Replacement Arthroplasty In The Upper Extremity
The indications of replacement arthroplasty in the upper extremity are ever expanding. With advances in implant designs, materials and surgical techniques, clinical and functional outcomes have improved and are in some cases comparable with the commonly performed total hip and knee replacements. This has also led to increased acceptability of these procedures and such replacements are now performed very commonly in developed countries where quality of life remains a major consideration. At our Institution, joint replacement is offered for shoulder, elbow, wrist and small joints of the hand.
For the shoulder joint, the most common condition where the joint needs to be replaced includes fractures which are in multiple pieces or neglected fractures which are not amenable to plate and screw fixation. Some of the other indications include arthritis of the shoulder joint which could be secondary to rheumatoid arthritis, post-traumatic, post-infection or degeneration of the rotator cuff (These constitute the muscles that aid in lifting and stabilizing your shoulder). The shoulder could be partially or totally replaced depending on the indication. One latest advancement is reverse shoulder replacement in which there is reversal of the ball and socket mechanism of the shoulder. This is particularly useful in elderly patients with advanced rotator cuff disease.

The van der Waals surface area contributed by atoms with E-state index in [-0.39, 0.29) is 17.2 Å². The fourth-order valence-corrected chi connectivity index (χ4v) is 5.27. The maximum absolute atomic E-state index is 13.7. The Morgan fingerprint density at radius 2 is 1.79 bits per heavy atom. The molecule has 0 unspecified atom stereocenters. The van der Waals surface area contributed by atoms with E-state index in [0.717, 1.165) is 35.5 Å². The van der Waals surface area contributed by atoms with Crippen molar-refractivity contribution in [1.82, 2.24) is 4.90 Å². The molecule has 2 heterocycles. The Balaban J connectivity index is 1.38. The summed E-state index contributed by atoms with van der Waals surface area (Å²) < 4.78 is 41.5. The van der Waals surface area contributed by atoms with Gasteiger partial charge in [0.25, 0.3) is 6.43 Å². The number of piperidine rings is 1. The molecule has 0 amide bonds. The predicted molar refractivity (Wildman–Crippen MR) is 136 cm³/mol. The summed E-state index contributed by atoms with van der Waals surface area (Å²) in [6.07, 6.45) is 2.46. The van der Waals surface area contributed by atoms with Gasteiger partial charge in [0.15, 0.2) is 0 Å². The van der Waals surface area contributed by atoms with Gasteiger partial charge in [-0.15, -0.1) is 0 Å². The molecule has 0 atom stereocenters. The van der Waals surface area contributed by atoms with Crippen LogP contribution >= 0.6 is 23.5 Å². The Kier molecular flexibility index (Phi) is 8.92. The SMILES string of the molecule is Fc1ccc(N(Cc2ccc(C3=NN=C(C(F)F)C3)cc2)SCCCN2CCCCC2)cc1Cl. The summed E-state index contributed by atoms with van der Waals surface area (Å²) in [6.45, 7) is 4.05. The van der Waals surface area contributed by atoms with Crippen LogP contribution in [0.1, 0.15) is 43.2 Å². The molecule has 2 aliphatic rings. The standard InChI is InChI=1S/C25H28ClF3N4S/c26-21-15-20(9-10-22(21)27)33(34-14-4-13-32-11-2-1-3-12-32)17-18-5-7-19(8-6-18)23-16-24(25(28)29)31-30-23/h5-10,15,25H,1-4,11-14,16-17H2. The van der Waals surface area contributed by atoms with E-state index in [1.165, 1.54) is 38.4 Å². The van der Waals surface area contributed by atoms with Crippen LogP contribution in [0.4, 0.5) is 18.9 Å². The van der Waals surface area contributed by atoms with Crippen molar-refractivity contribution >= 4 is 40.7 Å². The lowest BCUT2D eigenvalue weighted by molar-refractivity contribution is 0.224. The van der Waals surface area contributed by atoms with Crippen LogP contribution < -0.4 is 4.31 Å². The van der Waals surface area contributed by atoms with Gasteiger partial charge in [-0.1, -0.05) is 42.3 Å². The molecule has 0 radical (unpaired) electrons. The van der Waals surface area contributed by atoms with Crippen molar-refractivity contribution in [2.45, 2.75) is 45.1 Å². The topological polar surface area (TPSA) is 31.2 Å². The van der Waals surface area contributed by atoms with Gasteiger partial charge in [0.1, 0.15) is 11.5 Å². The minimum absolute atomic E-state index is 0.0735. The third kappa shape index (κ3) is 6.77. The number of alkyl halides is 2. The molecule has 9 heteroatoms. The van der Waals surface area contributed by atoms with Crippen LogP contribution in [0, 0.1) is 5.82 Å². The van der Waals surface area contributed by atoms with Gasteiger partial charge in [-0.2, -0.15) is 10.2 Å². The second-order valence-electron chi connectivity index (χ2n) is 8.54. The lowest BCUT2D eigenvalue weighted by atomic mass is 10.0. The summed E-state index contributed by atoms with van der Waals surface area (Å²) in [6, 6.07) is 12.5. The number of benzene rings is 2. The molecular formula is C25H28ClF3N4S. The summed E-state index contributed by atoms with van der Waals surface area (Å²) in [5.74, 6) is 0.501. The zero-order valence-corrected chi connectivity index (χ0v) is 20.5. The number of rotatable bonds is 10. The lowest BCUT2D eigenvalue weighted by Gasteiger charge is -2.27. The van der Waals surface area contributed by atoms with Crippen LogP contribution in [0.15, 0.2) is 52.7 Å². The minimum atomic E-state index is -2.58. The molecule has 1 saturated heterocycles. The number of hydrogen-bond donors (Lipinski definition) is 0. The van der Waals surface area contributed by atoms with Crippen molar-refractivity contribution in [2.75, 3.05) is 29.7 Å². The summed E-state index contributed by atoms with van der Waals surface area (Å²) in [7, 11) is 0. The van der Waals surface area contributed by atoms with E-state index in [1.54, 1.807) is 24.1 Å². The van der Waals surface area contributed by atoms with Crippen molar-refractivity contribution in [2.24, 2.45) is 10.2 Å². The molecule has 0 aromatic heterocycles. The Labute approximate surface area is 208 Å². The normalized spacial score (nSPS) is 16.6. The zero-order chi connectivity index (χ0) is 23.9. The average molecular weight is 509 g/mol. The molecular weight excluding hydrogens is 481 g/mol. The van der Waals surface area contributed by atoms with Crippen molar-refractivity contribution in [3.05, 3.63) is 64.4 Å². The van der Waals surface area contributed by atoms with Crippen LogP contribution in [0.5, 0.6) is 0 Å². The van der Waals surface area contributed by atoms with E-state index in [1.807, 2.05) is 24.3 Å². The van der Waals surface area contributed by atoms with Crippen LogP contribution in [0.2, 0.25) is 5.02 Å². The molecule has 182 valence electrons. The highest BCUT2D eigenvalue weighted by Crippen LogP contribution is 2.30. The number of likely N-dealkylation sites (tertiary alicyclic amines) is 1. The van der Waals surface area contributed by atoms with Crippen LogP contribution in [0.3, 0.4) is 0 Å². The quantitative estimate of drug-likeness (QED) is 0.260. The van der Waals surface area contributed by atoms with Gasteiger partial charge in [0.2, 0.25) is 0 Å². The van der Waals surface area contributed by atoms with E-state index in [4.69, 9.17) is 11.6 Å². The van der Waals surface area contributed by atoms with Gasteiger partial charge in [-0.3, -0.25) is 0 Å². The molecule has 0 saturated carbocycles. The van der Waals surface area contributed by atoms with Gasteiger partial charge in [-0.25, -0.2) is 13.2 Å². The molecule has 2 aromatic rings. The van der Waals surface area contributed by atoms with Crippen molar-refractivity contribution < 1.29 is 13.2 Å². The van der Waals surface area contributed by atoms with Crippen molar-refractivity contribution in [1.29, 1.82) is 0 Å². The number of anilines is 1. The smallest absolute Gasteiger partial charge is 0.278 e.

The elbow joint is commonly involved in rheumatoid arthritis and such patients present with complaints of elbow pain, stiffness and restricted function. Total elbow replacement in such patients provides them with a painless, mobile and stable joint thereby improving their quality of life. The operation gives movements to the stiff elbow joints. The elbow joint is also primarily replaced in patients having a shattered fracture of the lower end of humerus (the bone which forms the upper end of elbow joint). Revision of total elbow replacements done in the past which have loosened and are causing pain is also offered at this Institution.
Patients with long standing rheumatoid arthritis develop severe deformities involving the wrist and small joints of the hand. Activities of daily living are hampered in such patients leading to loss of productivity and depression. Implants are now available for replacement of these joints and have shown good long term outcomes in these patients.
-Dr. Abhinav Aggarwal